Unlike the planar case, it is not immediately clear whether the above examples are tight. For example, the n^{1/3}\times n^{1/3} \times n^{1/3}  integer lattice determines only O\left(n^{2/3}\right)  distinct distances. This leads to the following conjecture.

Conjecture. Given a set {\cal P}_1  of n  points on a two-dimensional surface S_1  , and a set {\cal P}_2  of n  points on a two-dimensional surface S_2  , both in {\mathbb R}^3  , the number of distinct distances between the two sets is \Omega(n/\sqrt{\log n})  (or at least \Omega(n^{1-\varepsilon})  ?).

Assuming that the conjecture is true, we have the following natural question.

Problem. Characterize which pairs of surfaces S_1,S_2  can yield O(n)  distinct distances. Moreover, provide a lower bound for the minimum number of distinct distances for the case of any other pair of surfaces.

This problem formulation is motivated by aforementioned result of Pach and de Zeeuw for the case of points on two planar curves, where the only “exceptional” cases are when the two curves contain parallel lines or concentric circles, and then the number of distinct distances can be \Theta(n)  . For any other pair of curves, the number of distinct distances is \Omega(n^{4/3})  .

Incidences: Lower Bounds (part 1)

This is the first in a new series of posts, in which I will survey the constructions leading to the best known lower bounds for the various incidence problems. Although recently many improved upper bounds for incidence problems were proven, not much progress was made concerning the lower bounds.

We begin with the case of point-line incidences in the plane. This is of course the matching lower bound for the famous Szemerédi–Trotter Theorem.

Theorem 1 (Szemerédi and Trotter). The maximum number of incidences between a set {\cal P}  of m  points and a set {\cal L}  of n  lines, both in {\mathbb R}^2  , is

I({\cal P},{\cal L})=O\left(m^{2/3}n^{2/3}+m+n\right).

Notice that the linear terms dominate this bound when either m =O(\sqrt{n})  or m =\Omega(n^2)  . Since a point-line configuration with \Omega(m+n)  incidences is easy to construct, we focus on obtaining \Omega(m^{2/3}n^{2/3})  incidences when n^{1/2} \ll m \ll n^2  .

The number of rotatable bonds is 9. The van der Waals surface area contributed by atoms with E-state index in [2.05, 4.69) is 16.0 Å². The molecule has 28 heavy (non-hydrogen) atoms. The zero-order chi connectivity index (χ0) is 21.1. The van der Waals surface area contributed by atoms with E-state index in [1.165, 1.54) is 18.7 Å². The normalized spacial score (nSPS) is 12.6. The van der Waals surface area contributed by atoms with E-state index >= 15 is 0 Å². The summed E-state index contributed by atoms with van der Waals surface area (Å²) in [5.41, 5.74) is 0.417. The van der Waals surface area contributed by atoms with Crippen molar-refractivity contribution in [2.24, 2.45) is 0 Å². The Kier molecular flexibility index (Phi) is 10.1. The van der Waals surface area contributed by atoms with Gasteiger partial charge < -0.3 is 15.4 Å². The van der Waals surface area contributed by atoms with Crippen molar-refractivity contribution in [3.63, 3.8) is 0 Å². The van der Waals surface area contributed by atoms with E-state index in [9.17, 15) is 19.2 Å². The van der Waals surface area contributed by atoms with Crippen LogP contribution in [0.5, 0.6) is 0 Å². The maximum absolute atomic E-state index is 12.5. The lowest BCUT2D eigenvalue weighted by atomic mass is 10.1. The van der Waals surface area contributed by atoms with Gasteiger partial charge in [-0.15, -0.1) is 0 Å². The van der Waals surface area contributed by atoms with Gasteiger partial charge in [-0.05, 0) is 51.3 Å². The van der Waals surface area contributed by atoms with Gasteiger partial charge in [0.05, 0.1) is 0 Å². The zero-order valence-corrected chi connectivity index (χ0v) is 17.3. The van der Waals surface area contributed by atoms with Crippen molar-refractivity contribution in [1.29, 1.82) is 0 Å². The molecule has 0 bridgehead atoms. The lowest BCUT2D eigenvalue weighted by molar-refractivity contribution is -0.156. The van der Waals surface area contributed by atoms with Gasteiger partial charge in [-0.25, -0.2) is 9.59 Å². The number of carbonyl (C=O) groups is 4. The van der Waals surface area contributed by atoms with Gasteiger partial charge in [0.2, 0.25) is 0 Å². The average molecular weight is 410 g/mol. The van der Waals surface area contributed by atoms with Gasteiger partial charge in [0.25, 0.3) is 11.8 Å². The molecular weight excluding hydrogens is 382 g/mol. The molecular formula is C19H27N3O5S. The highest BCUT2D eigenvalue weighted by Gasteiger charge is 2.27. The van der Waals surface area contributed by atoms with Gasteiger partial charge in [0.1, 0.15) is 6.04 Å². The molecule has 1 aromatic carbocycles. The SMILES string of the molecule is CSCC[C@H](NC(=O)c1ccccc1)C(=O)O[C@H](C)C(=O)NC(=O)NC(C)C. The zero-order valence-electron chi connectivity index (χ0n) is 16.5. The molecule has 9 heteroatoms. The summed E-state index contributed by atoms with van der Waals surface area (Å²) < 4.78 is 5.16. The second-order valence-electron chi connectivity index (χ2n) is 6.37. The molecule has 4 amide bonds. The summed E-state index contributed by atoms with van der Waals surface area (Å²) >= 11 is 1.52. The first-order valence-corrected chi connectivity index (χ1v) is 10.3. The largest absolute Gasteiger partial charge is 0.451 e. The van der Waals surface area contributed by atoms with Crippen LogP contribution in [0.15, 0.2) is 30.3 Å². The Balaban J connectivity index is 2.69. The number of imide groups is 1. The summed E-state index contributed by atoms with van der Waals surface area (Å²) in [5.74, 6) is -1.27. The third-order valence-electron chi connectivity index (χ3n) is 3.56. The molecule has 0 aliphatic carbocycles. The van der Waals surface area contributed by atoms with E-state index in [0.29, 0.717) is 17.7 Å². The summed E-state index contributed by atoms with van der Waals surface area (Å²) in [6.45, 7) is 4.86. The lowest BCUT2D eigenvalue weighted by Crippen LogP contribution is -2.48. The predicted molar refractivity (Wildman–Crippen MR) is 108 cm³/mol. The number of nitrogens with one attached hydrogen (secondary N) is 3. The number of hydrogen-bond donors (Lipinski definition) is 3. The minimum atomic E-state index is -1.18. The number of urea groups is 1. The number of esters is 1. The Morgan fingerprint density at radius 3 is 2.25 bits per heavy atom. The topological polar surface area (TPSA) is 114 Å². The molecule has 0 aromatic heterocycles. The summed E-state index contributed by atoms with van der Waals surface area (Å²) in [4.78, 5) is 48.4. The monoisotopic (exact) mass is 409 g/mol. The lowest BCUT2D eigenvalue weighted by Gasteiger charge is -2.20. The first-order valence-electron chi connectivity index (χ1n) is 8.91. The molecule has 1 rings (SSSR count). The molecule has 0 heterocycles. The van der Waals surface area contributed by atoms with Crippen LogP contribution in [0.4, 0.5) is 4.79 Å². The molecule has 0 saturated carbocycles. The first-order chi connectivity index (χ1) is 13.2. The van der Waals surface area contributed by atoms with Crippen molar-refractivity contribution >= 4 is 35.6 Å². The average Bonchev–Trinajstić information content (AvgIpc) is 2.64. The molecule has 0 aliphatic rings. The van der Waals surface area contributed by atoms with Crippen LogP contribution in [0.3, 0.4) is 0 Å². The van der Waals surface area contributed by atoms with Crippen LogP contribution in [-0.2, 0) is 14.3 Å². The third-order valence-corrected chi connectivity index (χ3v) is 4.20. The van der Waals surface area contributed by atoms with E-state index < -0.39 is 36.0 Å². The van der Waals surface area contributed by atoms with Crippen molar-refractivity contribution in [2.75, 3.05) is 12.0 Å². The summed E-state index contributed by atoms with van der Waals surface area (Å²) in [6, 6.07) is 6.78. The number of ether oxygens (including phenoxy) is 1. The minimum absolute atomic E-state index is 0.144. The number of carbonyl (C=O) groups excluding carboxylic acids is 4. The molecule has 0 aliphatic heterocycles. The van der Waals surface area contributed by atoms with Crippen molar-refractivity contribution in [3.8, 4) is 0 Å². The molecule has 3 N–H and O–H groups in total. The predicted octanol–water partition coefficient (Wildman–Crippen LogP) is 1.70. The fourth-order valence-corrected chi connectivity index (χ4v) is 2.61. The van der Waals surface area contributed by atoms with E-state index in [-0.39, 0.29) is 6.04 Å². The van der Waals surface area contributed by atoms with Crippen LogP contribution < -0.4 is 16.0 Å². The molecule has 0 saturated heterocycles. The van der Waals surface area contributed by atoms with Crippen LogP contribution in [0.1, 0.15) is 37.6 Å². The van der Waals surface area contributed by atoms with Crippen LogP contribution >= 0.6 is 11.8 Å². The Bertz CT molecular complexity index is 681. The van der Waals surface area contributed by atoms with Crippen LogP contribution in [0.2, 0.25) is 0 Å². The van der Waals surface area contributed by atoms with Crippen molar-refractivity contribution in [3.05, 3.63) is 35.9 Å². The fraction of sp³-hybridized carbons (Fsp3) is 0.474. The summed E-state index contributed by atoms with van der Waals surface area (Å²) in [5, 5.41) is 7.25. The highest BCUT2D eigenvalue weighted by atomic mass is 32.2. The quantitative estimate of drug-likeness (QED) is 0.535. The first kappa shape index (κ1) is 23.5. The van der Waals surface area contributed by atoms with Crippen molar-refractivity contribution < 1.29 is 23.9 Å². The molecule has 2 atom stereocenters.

Today the “common” construction for the planar point-line incidence bound is by Elekes. Elekes’ construction will be described in the next post of the series. Before that, in this post we present the original construction of Erdős. While this construction is mentioned in several places (e.g., see here), I could not locate the original paper that describes it. Many years later Edelsbrunner and Welzl rediscovered this construction.

Pach and Tóth use a variant of this construction to obtain the best known constant for the lower bound for the maximum number of point-line incidences. Specifically,

I({\cal P},{\cal L}) \ge 0.42 \cdot m^{2/3}n^{2/3}+m+n.

Recall that our goal is to construct a set of m  points and a set of n  lines, for any n^{1/2} \ll m \ll n^2  . Specifically, we assume that c n^{1/2} \le m  for a sufficiently large constant c  whose value will be determined below. As our point set, we take the following subset of the integer lattice.

{\cal P} = \left\{ (i,j) | 1 \le i \le \sqrt{m} \quad \text{ and } \quad -\frac{\sqrt{m}}{2} \le j \le \frac{\sqrt{m}}{2}\right\}.

Given a pair of relatively prime integers a<b, we define the line set:

{\cal L}_{a,b} = \left\{ y-j = \frac{a}{b}(x-i) | \quad 1 \le i \le b, \quad 1 \le j \le \frac{\sqrt{m}}{4} \right\}.

Notice that |{\cal L}_{a,b}| = b\sqrt{m}/4  . Our set of lines is the union of many sets of the form {\cal L}_{a,b}  . Specifically, we set k = c'n^{1/3}/m^{1/6}  (for a constant c'  that will be set below) and

{\cal L} = \bigcup_{1 \le a < b \le k \atop gcd(a,b)=1} {\cal L}_{a,b}.

The resulting point-line configuration is depicted in the following figure.